Aboriginals remember their fallen comrades in war today, with several groups and activities commemorating First Nations, Inuit and Métis veterans.
“First Nation communities have a very long, proud and storied military presence and this will undoubtedly continue,” stated Grand Chief Denise Stonefish of the Association of Iroquois and Allied Indians (AIAI).
“This tradition,” the statement noted, “is recorded in Canada all the way back to the War of 1812, where the alliance of First Nations and Canadian soldiers was vital to halting an American attack.”
Canadian aboriginals fought voluntarily in both World Wars, even though they did not have to—they were not required to register for the draft.
Some celebrated Canada’s indigenous veterans a few days earlier, on November 8, which for the past 19 years has been Aboriginal Veterans Day.
All commemorate the fact that more than 7,000 First Nations, Inuit and Métis have served in Canada’s armed forces in both wartime and peacetime, and at least 500 have died in that line of duty, the Interlake Spectator noted.
The Métis are working to erect a memorial to their veterans in Batoche, site of a battle they fought against Canadian forces back in the 1800s. The Métis National Council’s site has its own Veterans Portal as well.
AIAI also noted the contributions of women, expressing the desire that their often-overlooked service will become more prominently noted in future.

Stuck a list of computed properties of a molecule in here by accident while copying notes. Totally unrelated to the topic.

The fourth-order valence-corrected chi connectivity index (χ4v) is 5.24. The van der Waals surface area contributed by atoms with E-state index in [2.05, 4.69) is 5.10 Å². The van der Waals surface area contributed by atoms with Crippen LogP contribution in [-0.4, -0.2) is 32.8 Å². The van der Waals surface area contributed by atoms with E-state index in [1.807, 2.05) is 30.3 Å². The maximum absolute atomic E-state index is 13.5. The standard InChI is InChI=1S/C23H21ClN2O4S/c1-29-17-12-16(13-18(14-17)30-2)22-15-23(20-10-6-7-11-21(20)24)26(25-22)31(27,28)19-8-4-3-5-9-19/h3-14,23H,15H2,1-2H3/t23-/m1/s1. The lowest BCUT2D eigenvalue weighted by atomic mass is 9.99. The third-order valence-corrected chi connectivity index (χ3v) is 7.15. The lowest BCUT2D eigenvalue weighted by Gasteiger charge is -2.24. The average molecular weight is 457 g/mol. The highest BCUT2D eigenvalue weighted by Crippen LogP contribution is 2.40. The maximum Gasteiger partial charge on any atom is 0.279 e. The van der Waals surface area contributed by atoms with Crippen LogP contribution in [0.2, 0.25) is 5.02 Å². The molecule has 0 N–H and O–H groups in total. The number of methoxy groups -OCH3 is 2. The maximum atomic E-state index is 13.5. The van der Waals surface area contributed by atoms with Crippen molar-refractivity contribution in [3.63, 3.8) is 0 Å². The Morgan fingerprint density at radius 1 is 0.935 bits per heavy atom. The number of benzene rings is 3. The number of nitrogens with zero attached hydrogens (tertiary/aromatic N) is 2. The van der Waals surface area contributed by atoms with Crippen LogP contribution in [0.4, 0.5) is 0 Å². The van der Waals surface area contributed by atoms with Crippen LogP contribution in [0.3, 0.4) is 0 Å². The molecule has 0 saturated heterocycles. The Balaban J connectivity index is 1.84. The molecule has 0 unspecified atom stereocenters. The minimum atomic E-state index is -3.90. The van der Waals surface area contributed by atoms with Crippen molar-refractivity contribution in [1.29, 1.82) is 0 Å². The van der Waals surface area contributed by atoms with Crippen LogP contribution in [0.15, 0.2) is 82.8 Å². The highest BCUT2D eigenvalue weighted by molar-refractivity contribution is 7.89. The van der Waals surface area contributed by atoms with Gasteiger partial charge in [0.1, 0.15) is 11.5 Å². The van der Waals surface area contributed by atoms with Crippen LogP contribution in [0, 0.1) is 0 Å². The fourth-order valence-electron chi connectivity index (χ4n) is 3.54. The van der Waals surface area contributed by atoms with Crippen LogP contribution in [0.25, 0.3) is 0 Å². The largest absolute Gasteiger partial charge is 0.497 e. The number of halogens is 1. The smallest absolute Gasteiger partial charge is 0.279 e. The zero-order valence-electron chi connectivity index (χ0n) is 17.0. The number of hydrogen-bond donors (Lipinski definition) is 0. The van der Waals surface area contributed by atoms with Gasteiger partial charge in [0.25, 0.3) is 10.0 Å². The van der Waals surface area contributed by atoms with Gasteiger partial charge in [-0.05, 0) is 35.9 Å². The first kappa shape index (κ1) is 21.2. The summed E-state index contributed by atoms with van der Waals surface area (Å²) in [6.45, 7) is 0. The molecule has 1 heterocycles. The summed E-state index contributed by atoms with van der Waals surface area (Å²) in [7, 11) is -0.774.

“These women were Comrades in Arms not only working in hospitals and medical posts, but also serving in areas of transportation, communications, mechanical, parachute rigging, administration and photography,” the statement noted.
“Our First Nations military brothers and sisters deserve our utmost respect and admiration in defending our homelands,” Stonefish said. “Their spirits, both living and moved on will continue to guide and watch over us.”
Assembly of First Nations National Chief Shawn A-in-chut Atleo honored aboriginal veterans’ service also, emphasizing as well the need to ensure that First Nations veterans are fully included in the benefits structure.
“First Nation veterans embody the fulfillment of our promises in Treaty relations—a solemn commitment to alliance and mutual respect,” he said in a statement. “Our veterans honor our Treaty responsibilities, and we seek this same recognition and respect from Canada.”